Zach Weinersmith’s Saturday Morning Breakfast Cereal for the 18th of October, 2018. I wrote all this text assuming Weinersmith meant Zeno of Elea. It’d be a heck of a thing if he meant Zeno, the Omni-King of the 12 Universes that I’m told is a thing in Dragon Ball. I guess they have different character designs.

Zach Weinersmith’s Saturday Morning Breakfast Cereal for the 18th is about mathematicians’ favorite Ancient Greek philosopher they haven’t actually read. (In fairness, Zeno is hard to read, even for those who know the language.) Zeno’s famous for four paradoxes, the most familiar of which is alluded to here. To travel across a space requires travelling across half of it first. But this applies recursively. To travel any distance requires accomplishing infinitely many partial-crossings. How can you do infinitely many things, each of which take more than zero time, in less than an infinitely great time? But we know we do this; so, what aren’t we understanding? A callow young mathematics major would answer: well, pick any tiny interval of time you like. All but a handful of the partial-crossings take less than your tiny interval time. This seems like a sufficient answer and reason to chuckle at philosophers. Fine; an instant has zero time elapse during it. Nothing must move during that instant, then. So when does movement happen, if there is no movement during all the moments of time? Reconciling these two points slows the mathematician down.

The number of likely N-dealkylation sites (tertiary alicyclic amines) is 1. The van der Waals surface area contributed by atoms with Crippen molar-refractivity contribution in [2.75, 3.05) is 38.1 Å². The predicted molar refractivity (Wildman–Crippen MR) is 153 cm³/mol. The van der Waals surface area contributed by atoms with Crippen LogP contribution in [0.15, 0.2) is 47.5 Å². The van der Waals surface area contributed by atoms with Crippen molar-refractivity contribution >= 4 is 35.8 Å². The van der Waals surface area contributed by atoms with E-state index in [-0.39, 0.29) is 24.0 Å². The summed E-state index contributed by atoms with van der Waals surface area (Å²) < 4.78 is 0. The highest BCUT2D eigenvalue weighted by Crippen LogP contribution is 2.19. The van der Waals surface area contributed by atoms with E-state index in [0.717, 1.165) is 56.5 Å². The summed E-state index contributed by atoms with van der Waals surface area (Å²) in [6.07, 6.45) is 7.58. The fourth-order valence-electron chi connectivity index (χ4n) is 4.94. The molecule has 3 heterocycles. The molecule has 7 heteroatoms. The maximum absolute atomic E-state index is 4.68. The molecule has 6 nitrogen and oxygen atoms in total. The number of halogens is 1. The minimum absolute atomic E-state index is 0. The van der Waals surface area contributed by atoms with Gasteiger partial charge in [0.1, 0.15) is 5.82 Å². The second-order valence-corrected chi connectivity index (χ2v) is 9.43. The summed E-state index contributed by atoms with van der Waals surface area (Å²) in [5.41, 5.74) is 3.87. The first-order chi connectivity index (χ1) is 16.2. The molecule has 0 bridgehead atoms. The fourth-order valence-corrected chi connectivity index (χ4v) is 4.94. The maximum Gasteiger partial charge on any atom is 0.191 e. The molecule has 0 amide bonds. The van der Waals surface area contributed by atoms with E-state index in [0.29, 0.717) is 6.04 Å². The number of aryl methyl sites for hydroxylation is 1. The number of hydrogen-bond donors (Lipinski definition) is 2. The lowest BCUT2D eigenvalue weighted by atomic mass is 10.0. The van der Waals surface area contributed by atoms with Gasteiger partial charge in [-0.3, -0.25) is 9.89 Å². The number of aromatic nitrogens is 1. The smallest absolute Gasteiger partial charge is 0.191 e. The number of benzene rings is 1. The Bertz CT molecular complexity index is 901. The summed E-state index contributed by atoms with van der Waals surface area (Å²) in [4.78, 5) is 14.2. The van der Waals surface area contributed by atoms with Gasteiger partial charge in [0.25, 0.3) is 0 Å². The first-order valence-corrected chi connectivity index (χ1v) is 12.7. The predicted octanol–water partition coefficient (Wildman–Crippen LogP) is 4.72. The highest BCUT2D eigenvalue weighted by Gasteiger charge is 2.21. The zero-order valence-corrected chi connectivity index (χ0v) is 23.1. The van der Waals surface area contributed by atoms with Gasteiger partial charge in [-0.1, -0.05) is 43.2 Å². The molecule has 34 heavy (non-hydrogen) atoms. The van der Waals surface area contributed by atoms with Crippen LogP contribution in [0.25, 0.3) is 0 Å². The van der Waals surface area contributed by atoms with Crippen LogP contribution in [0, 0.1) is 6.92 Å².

Teacher: 'Todd, please come up to the chalkboard and do this fraction problem.' Todd: 'Uh-oh! It's late October, almost November! And hibernation is kicking in! I'll have the answer for ya next spring! Well, see ya!' Teacher: 'Todd! Get up here right now!' Student: 'Teacher, it's not safe to wake a hibernating T-Rex! Especially when I'm the first one he'll see!'
Patrick Roberts’s Todd the Dinosaur for the 19th of October, 2018. I’d imagine he would have a sufficient excuse in his arms not being able to reach the chalkboard, actually.

Patrick Roberts’s Todd the Dinosaur for the 19th mentions fractions. It’s only used to list a kind of mathematics problem a student might feign unconsciousness rather than do. And takes quite little space in the word balloon to describe. It’d be the same joke if Todd were asked to come up and give a ten-minute presentation on the Battle of Bunker Hill.